Terry Riley’s In C, ‘the founding work of the musical movement called minimalism’ (Carl, 2009, p.4), is written out on a single page of score that consists of 53 isolated units. It is intended for group performance, during which each member is to repeat one of the 53 aforementioned modules at will. Each performer is free to move on to the next module whenever he/she wishes, and the essence of the music as a whole is derived from the harmonies that superimposed modules give rise to.
Pierre Schaeffer’s Etude aux Chemins de Fer [Study on Railways], which ‘is widely recognized as the first piece of musique concrète’ (Horus Kemwer, 2007, para.2), exhibits recordings of trains that have been spliced, manipulated, and then structured in a way similar the method exhorted by classical convention.
When analysing any Schaeffer work, it is useful to align what one is hearing with some of Schaeffer’s musical philosophies. In his work Solfège de l'objet sonore he illustrates one of these musical philosophies by presenting to the listener two realisations of a small excerpt from Bach’s Musical Offering, one from a harpsichord (which is marked ‘Schaeffer's Bach Commentary Part 1’ on the accompanying CD), and the other from an orchestra (which is marked ‘Schaeffer's Bach Commentary Part 2 on the accompanying CD) (The reader should note that on the original tape, Schaeffer reads out his writings after each musical excerpt finishes. These narrations have been deliberately removed, as the points he puts forward will be covered in the following). Schaeffer (1967) as translated by Reibel (2005), points out that ‘we become aware of the fact that one dimension is missing from the conventional score, that of “timbre”’ (p.17). This statement falls in line with the distinction Schaeffer famously drew between codified musical notation and physical vibrations that enter the ear, a labour he achieved by naming the former ‘Musique Abstraite’, and the latter ‘Musique Concrète’ (Emmerson, 2013).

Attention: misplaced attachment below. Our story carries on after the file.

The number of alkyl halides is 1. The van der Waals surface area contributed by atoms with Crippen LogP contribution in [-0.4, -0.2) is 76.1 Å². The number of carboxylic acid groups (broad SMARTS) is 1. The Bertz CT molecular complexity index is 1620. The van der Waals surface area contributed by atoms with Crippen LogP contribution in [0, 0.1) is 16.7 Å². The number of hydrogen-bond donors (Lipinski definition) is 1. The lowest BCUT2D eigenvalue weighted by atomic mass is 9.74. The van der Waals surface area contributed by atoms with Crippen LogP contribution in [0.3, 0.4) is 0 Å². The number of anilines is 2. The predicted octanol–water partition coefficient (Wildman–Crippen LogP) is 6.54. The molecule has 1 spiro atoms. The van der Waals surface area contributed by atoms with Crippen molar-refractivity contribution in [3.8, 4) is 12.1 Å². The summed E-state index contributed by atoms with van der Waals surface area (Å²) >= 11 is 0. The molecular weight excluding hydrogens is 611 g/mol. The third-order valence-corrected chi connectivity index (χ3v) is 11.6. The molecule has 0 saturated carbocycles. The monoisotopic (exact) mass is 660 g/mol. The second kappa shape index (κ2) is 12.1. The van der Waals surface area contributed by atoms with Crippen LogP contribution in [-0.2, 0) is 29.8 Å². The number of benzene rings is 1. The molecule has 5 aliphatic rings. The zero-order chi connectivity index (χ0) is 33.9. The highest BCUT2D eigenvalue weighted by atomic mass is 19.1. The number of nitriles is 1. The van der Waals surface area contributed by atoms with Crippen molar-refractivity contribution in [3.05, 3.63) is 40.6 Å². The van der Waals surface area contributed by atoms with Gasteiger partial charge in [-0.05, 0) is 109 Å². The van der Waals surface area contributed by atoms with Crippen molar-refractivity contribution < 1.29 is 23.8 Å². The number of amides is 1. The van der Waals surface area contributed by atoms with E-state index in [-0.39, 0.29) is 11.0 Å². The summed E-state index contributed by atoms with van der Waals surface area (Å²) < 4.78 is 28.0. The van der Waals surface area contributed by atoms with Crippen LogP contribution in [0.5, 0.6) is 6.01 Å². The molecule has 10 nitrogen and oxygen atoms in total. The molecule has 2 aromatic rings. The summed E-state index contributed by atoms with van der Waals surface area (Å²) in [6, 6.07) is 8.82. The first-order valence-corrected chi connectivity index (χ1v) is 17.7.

Further examination of his contemplations reveals a less than positive view towards the former technique of musical synthesis. His selection of words such as ‘the gap’, ‘thoery’s simplistic reply’, ‘serious deficiency’, ‘quasi-mathematical’ and ‘fails’ (Schaeffer and Reibel, 2005, p.16-17) clearly indicates Schaeffer’s haughtily derisive outlook on the classical notation system. It could thus be deemed sensible to infer that, within the context of his Etude aux Chemins de Fer, Schaeffer’s pursuit of a method of making permanent his musical ideas in a manner that encapsulated ‘timbre and intensity’ (Schaeffer and Reibel, 2005, p.17) was motivated by a wish to express his compositional intentions with greater accuracy.
This fervent desire stands in stark contrast to the principals behind Terry Riley’s In C that leave a great deal to the will of the performer. A large portion of the writing within the somewhat misleadingly titled ‘Performing Directions’ page are simply invitations...